Saturday, February 26, 2011

Reading matters

Some have noted that posting to this blog has become infrequent since my return from the Sandlands to Munich. There is a very good reason for this. The assignment I have taken on here makes demands of my time far beyond what I had become used to in the past decade. The blog, general web surfing, my Tumblr efforts and my current novel manuscript can no longer be given half of each day's working hours.

Translating three or four stories per day for the Motorvision English language website, uploading these into a complex (although quite brilliant) content management system and then updating the online content is time consuming but also very satisfying. There is the evidence quotidian that my efforts actually produce a result. (And that is a welcome contrast to my attempts to get anyone to read my fiction!)

The reading which was my well earned reward last weekend was my third or fourth encounter with Kate Atkinson's work. My lasting impression is that Atkonosn has a lot of fun with her writing. I imagine her constantly collection behavioural gems, observational nuggets, hoarding them until the time comes for them to be added as unexpected flashes of perception into one or other of her narratives.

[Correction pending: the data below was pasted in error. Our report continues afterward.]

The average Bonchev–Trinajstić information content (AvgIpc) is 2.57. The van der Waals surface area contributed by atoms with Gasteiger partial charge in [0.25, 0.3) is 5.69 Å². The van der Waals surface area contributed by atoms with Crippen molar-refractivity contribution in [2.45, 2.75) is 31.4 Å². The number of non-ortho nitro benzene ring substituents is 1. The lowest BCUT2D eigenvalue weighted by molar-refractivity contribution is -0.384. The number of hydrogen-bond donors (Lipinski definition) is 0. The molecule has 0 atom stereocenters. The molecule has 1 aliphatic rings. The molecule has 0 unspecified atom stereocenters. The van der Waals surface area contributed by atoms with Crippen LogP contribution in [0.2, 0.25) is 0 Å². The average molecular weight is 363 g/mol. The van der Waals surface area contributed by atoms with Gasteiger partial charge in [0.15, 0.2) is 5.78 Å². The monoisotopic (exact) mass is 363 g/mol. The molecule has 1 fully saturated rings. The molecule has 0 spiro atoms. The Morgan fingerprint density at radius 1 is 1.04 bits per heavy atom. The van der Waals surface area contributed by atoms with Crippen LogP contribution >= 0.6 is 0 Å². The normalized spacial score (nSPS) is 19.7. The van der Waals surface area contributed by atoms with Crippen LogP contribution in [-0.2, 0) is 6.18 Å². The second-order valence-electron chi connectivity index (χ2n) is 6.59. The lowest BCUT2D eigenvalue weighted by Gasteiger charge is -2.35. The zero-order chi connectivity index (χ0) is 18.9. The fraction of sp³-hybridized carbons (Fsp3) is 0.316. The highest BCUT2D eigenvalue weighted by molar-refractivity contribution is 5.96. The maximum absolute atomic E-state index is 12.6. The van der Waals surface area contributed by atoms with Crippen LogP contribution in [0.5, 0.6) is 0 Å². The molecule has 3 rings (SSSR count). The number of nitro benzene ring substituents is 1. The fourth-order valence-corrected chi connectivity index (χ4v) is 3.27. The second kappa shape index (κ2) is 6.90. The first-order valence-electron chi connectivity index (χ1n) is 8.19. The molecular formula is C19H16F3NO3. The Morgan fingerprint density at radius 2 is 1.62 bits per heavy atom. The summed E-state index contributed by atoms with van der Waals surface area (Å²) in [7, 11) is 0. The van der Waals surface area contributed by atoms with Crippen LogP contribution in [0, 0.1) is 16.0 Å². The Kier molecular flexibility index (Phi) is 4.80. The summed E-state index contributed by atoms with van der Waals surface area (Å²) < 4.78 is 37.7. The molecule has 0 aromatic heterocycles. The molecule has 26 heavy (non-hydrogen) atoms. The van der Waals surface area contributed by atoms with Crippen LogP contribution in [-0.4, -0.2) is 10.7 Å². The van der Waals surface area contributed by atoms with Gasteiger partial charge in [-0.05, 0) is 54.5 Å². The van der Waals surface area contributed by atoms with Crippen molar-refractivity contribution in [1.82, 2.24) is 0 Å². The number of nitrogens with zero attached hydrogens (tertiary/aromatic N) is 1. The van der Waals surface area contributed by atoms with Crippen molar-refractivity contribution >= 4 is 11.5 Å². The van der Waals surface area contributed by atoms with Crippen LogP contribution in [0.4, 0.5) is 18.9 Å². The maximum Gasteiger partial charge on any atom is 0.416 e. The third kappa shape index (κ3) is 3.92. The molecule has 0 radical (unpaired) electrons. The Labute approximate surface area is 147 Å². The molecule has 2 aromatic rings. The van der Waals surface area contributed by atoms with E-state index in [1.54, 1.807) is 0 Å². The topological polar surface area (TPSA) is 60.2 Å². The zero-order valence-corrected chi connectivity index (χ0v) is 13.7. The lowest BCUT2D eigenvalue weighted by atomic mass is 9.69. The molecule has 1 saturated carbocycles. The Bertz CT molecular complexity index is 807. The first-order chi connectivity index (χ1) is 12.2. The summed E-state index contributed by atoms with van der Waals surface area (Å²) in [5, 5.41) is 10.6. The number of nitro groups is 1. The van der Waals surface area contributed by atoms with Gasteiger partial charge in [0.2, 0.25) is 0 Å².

Or do I impute to her something which I choose to see as an indulgence I permit myself as a storyteller?

A reviewer in the Daily Mirror sees Kate Atkinson's work from a different perspective...

Her latest, Started Early, Took My Dog, is Atkinson's finest novel to date. 

Indeed, it's one of the finest British novels, in any genre, to have emerged for years. While Atkinson uses [her protagonist] Jackson Brodie to add a moral weight to the crimes he's invariably been caught up with, and also to build suspenseful plots around, primarily she's in it for the writing.

However, right from the start it's very clear she has another agenda with this novel. She's angry with this country, with the injustice, the great social divide, the hopelessness, misery and inanity of a busted, careless state and the wretched lives of wretched people.

This is very much a state of the nation novel - it's far sharper and more observant and satirically understanding than anything else out there at the moment. 

Reccommended highly.

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